However, the idea of moksha is different in the Upanisads which deny the efficacy of the sacrifice in one’s liberation. [12] According to the writers of the Upanisads, liberation is through the supreme knowledge of the ultimate reality, the Brahman. [13] A person who is free from desires will reach Brahman. In other words, liberation is mortal bearing immortal. Therefore, the individual’s knowledge of the ultimate reality is the significant aspect of moksha. [14] Further, during this period, the laws of Manu and the Bhagavad Gita have become significant sources of Hindu spirituality. [15] 

According to Manu, every living being is a microcosm of the supreme soul called God. [16] The cycle of birth and death, the endless journey of a soul, is the consequence of one’s own action. [17] Stating this, Manu writes, “sorrows are the result of one’s irreligious actions. Religious actions bear such a fruit enjoyment of which never ends.” [18] This means, the fruit of a person is determined by the religious actions which that person performs. [19] Therefore, moksha is the result of the religious actions of the individual.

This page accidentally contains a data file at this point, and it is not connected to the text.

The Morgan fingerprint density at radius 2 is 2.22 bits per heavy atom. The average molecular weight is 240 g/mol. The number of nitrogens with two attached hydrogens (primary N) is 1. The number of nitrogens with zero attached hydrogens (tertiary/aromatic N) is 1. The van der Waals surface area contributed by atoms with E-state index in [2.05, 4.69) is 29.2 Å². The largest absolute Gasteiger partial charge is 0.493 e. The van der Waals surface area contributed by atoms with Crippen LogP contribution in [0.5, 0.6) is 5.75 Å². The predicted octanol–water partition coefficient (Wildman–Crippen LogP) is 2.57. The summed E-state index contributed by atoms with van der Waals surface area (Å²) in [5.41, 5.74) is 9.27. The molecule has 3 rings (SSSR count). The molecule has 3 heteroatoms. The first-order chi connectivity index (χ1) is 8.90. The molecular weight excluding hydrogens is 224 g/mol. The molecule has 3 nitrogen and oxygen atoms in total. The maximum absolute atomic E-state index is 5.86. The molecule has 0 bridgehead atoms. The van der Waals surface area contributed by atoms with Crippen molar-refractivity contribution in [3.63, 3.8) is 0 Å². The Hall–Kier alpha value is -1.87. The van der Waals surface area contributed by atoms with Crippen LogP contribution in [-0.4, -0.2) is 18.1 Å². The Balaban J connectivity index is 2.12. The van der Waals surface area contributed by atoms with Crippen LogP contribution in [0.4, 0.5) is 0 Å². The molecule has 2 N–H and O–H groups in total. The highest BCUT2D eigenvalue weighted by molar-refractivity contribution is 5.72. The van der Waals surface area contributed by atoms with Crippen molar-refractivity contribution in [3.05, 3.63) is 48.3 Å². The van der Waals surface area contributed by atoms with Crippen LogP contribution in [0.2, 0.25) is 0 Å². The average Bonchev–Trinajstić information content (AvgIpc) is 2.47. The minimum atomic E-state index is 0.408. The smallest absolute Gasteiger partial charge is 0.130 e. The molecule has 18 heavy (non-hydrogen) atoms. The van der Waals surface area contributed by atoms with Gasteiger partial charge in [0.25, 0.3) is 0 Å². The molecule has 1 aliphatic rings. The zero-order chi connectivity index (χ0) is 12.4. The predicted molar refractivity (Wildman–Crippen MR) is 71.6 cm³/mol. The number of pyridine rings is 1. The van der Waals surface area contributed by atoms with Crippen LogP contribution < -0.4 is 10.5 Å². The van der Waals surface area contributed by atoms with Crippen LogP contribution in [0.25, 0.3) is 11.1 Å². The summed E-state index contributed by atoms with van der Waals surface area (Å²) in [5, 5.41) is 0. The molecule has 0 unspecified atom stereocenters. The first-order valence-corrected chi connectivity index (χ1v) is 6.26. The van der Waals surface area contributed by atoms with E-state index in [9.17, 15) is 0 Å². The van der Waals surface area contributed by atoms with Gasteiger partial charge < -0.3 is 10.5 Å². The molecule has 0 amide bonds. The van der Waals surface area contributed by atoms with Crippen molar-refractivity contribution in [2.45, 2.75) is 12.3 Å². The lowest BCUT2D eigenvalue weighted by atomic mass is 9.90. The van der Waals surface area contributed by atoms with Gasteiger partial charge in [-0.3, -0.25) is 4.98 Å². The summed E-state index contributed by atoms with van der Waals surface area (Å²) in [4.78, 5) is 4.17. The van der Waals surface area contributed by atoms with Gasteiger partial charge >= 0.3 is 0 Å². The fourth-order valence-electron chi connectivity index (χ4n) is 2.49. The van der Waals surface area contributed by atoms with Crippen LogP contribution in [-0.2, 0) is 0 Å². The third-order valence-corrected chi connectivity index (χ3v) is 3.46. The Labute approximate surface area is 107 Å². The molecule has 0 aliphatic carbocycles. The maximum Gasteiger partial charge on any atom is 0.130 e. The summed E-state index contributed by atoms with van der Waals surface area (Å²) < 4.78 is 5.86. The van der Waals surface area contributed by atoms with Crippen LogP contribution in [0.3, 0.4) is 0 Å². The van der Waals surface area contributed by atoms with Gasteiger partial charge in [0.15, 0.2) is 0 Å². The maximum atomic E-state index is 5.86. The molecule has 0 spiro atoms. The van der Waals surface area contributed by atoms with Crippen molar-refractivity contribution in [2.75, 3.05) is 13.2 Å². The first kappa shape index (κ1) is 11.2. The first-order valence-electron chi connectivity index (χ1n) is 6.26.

The Bhagavad Gita, ‘the Song of the Adorable,’ comprises the dialogues between Lord Krishna and Arjuna during the battle of kurukshetra. According to Gita, salvation is considered as a caste duty. In Gita 18:64-66, Lord Krishna says these words to Arjuna,

Nay! but once more

Take My last word, My utmost meaning have!

Precious thou art to Me; right well-beloved!

Listen! tell thee for thy comfort this.

Give Me thy heart! adore Me! serve Me! cling

In faith and love and reverence to Me!

So shalt thou come to Me! I promise true,

For thou art sweet to Me!

And let go those-

Rites and writ duties! Fly to Me alone!

Make Me thy single refuge! will free

Thy soul from all its sins! Be of good cheer! [20]